Prime Minister Theresa May must use her final days in office to push through reforms to tackle the problem of late payments, an influential UK business organisation said.
The Federation of Small Businesses has called on the Prime Minister to push through the reforms package announced in this year’s spring statement.
Concerns from the group comes after Rolls-Royce, Balfour Beatty and Persimmon were named and shamed for failing to meet toughened payment guidelines.
The businesses were among 20 firms either removed or suspended from the Prompt Payment Code (PPC), which requires those who sign up to pay 95% of all supplier invoices within 60 days.
Delivery firm DHL, tea business Twining and Company and manufacturer GKN also among those named in the clampdown.
The FSB said that “50,000 small firms a year are forced to close their doors” because of poor payment practices.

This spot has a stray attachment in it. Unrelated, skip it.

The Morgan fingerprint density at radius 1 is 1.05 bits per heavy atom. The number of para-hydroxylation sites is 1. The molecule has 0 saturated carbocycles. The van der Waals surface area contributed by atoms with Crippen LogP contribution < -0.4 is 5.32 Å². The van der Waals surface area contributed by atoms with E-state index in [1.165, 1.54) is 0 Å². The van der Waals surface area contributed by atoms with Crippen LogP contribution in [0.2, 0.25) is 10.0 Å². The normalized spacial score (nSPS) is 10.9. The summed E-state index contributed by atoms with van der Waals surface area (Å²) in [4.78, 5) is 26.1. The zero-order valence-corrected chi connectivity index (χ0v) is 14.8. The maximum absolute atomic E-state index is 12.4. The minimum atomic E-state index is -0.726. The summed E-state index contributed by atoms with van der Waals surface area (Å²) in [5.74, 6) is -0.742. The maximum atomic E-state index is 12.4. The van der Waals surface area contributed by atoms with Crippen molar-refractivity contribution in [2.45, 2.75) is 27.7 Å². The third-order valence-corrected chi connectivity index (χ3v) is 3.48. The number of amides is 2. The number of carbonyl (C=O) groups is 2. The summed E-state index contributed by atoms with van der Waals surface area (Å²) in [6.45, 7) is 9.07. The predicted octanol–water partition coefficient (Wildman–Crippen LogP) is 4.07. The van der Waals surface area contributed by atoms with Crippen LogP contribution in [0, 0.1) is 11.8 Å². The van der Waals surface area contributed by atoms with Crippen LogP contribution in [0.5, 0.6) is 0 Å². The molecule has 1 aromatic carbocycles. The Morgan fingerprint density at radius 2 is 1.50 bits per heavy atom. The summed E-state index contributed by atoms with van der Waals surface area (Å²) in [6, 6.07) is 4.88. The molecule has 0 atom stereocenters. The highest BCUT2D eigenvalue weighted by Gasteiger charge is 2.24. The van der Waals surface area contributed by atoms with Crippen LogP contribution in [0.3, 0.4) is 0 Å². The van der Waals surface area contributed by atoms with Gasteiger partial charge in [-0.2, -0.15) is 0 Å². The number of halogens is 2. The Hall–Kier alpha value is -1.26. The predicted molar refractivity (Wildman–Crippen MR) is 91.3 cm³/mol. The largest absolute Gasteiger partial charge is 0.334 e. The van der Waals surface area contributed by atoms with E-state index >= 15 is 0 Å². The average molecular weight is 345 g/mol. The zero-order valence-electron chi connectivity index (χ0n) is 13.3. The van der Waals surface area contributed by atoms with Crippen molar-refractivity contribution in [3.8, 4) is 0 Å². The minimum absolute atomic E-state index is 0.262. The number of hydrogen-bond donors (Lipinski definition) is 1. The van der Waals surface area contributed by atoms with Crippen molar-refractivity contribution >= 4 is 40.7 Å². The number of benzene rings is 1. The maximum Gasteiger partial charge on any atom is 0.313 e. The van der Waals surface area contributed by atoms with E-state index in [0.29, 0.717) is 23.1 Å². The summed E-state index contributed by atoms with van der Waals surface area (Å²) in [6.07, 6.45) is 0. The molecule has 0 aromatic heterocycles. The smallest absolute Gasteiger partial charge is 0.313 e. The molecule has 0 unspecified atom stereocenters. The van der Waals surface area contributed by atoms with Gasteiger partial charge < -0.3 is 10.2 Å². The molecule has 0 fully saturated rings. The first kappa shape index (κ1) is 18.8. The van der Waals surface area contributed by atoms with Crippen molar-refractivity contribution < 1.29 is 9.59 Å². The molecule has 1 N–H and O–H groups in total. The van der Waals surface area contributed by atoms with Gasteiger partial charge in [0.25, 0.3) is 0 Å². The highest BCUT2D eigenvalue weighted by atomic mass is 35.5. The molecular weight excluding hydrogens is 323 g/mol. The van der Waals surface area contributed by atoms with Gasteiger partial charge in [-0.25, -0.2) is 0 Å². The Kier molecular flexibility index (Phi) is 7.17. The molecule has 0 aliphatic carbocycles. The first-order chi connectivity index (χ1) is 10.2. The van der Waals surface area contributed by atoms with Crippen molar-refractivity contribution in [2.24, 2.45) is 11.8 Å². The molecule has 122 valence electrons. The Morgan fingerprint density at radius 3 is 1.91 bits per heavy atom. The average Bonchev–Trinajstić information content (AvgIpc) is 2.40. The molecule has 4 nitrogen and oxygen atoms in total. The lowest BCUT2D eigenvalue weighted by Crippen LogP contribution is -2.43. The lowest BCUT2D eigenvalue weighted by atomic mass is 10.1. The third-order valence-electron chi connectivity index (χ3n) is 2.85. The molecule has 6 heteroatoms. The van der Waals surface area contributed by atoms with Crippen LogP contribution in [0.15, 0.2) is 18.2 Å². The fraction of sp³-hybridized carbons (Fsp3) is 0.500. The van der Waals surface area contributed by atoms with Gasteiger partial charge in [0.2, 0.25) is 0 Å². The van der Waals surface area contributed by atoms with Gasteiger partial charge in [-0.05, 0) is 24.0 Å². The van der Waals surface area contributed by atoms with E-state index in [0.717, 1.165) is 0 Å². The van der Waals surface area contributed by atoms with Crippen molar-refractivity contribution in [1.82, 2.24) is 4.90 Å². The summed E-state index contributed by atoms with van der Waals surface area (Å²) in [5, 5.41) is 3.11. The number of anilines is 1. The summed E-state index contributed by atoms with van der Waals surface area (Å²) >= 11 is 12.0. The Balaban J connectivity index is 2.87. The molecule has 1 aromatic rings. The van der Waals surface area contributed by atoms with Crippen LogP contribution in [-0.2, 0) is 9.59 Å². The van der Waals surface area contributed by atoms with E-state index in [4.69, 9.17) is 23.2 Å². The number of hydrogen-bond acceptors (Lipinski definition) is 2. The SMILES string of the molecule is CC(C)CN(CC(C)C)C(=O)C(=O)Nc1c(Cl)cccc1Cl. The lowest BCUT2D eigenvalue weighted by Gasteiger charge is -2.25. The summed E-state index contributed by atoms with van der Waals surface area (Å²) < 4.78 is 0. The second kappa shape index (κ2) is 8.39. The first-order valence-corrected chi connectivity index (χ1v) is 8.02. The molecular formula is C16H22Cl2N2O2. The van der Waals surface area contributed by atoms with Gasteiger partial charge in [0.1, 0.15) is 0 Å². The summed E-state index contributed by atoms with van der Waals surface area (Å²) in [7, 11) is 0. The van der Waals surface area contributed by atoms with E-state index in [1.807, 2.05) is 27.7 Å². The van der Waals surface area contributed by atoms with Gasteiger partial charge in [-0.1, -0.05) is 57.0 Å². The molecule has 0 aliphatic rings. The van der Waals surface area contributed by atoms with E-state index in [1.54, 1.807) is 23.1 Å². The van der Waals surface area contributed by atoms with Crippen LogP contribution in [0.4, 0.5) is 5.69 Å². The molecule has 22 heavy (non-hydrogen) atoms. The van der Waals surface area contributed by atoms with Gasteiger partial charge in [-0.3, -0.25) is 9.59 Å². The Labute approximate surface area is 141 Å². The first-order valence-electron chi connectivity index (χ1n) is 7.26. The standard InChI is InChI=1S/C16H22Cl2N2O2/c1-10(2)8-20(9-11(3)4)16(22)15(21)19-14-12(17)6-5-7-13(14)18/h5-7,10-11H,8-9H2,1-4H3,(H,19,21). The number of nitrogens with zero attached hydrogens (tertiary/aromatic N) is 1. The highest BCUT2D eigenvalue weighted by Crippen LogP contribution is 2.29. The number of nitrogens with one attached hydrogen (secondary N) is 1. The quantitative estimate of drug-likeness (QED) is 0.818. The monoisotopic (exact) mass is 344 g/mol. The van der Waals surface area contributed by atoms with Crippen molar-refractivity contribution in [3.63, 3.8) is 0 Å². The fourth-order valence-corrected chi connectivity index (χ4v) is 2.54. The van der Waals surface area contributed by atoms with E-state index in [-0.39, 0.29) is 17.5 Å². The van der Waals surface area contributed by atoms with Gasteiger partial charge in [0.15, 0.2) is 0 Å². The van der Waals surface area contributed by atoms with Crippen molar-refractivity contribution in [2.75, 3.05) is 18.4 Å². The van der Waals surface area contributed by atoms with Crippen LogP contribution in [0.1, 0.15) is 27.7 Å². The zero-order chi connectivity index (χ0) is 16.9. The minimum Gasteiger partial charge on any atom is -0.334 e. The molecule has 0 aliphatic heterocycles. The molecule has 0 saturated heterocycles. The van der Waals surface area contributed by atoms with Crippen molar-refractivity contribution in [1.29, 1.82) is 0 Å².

Reforms already taken by the Government have made “progress” but further reforms need to be delivered, the FSB said.
In the spring statement the Government promised payment reforms including making the audit committee of every large business responsible for its payment practices and strengthening the small business commissioner and PPC.
Mike Cherry, national chairman of the FSB, said: “As Theresa May’s time in office draws to a close, we are now at crunch time for the promised late payments package we have worked hard with the Government to secure.
“We are fast running out of time for the outgoing administration to secure this as their lasting and transformational small business legacy.
“What these firms need is one more push to get the changes that will turn the tide against this unjust and unfair behaviour.”